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In cryptography, rotational cryptanalysis is a generic cryptanalytic attack against algorithms that rely on three operations: modular addition, rotation and XOR — ARX for short. Algorithms relying on these operations are popular because they are relatively cheap in both hardware and software and run in constant time, making them safe from timing attacks in common implementations.
The basic idea of rotational cryptanalysis is that both the bit rotation and XOR operations preserve correlations between bit-rotated pairs of inputs, and that addition of bit-rotated inputs also partially preserves bit rotation correlations. Rotational pairs of inputs can thus be used to "see through" the cipher's cascaded ARX operations to a greater degree than might be expected. This ability to "see" correlations through rounds of processing can then be exploited to break the cipher in a way that is similar to differential cryptanalysis.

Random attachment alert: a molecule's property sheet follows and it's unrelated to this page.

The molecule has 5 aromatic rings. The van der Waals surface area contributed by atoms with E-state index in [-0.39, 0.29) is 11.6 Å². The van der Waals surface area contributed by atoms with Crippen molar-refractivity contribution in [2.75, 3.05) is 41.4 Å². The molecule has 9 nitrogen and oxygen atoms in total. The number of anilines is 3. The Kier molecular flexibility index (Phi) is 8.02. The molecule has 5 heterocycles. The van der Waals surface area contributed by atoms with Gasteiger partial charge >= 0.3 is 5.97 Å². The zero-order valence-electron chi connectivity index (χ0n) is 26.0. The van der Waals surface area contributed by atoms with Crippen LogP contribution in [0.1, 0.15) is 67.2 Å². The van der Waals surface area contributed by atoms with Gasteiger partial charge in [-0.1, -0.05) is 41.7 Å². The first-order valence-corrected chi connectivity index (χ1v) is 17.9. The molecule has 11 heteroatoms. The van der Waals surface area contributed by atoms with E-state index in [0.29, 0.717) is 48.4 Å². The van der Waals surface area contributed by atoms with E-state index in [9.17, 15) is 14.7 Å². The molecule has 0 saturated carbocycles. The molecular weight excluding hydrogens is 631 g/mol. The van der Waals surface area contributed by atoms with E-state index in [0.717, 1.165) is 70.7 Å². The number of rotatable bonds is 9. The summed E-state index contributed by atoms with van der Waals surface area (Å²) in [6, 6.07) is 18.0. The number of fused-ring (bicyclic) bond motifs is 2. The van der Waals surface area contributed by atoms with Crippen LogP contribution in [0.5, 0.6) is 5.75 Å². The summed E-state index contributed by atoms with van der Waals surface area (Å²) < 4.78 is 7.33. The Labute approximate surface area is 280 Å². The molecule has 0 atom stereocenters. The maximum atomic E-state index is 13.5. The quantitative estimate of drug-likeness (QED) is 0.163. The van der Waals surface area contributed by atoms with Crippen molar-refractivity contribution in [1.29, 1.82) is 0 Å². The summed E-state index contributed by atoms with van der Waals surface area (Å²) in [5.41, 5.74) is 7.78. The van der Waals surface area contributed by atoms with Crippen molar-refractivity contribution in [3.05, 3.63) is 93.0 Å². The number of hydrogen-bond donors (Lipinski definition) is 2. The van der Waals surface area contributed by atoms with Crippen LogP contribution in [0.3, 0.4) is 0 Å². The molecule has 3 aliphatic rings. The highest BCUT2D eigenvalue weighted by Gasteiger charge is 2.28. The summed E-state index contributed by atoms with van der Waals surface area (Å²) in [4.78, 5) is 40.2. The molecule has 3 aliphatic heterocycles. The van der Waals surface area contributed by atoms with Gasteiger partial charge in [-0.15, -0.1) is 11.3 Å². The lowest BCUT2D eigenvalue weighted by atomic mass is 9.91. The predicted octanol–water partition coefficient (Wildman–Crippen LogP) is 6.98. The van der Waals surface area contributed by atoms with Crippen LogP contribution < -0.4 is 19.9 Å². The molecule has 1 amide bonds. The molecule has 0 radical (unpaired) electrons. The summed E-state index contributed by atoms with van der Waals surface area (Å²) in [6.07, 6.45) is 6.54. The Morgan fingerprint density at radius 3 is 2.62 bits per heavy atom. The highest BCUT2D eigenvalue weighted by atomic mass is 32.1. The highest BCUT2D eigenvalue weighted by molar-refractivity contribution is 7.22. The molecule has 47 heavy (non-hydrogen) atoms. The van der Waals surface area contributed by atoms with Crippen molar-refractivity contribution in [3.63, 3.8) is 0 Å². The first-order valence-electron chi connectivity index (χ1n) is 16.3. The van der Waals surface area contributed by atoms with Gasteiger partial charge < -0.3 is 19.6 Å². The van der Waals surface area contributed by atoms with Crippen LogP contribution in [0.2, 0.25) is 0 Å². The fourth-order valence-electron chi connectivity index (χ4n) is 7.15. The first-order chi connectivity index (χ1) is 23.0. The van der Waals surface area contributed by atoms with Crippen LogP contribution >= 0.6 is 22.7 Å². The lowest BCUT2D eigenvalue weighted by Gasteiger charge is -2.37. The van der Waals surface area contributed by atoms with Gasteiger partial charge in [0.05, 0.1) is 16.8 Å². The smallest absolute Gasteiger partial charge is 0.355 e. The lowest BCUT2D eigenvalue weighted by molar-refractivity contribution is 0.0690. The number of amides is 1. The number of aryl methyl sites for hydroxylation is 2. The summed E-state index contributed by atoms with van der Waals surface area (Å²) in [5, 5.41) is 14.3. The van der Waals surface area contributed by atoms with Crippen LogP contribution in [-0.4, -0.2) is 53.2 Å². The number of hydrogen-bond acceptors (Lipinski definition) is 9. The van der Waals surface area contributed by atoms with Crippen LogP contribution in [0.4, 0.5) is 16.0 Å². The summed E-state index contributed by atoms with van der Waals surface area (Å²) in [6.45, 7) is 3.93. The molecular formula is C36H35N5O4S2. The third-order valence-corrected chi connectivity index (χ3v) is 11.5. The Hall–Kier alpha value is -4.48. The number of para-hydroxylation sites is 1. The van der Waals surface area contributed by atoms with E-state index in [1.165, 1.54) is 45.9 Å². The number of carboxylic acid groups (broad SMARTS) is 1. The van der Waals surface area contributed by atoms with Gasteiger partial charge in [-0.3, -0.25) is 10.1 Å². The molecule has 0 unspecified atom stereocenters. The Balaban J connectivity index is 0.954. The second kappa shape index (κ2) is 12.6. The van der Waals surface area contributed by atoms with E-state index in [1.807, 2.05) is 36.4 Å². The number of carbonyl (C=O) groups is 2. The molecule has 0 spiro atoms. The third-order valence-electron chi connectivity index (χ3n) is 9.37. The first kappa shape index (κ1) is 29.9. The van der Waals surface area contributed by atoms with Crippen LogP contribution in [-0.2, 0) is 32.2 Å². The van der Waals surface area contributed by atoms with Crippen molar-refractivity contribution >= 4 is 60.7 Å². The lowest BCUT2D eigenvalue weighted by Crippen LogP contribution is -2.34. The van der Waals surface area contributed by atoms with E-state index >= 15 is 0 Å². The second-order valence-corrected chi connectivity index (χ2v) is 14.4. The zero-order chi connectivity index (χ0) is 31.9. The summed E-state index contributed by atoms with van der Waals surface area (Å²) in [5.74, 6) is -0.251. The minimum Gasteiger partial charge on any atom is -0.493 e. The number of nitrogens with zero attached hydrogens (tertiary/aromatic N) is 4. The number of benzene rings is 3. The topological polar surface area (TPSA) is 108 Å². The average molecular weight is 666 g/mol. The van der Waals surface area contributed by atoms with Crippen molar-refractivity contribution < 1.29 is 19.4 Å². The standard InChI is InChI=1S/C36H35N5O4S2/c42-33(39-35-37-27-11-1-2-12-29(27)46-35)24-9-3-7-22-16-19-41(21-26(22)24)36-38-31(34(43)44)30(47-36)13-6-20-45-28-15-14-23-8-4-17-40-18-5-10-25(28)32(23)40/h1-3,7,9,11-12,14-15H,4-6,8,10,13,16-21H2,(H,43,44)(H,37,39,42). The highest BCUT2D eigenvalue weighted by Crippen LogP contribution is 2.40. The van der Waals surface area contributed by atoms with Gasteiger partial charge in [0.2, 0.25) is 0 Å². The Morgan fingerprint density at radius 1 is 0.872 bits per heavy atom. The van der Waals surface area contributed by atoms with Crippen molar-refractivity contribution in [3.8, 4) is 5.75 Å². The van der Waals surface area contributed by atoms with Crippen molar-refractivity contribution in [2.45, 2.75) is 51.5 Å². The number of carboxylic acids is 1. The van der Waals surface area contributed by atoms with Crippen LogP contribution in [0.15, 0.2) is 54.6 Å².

The term "rotational cryptanalysis" was coined by Dmitry Khovratovich and Ivica Nikolić in 2010 paper "Rotational Cryptanalysis of ARX", which presented the best cryptanalytic attacks at that time against a reduced-round Threefish cipher — part of Skein (hash function), a SHA-3 competition candidate. A follow-up attack from the same authors and Christian Rechberger breaks collision resistance of up to 53 of 72 rounds in Skein-256, and 57 of 72 rounds in Skein-512. It also affects the Threefish cipher.
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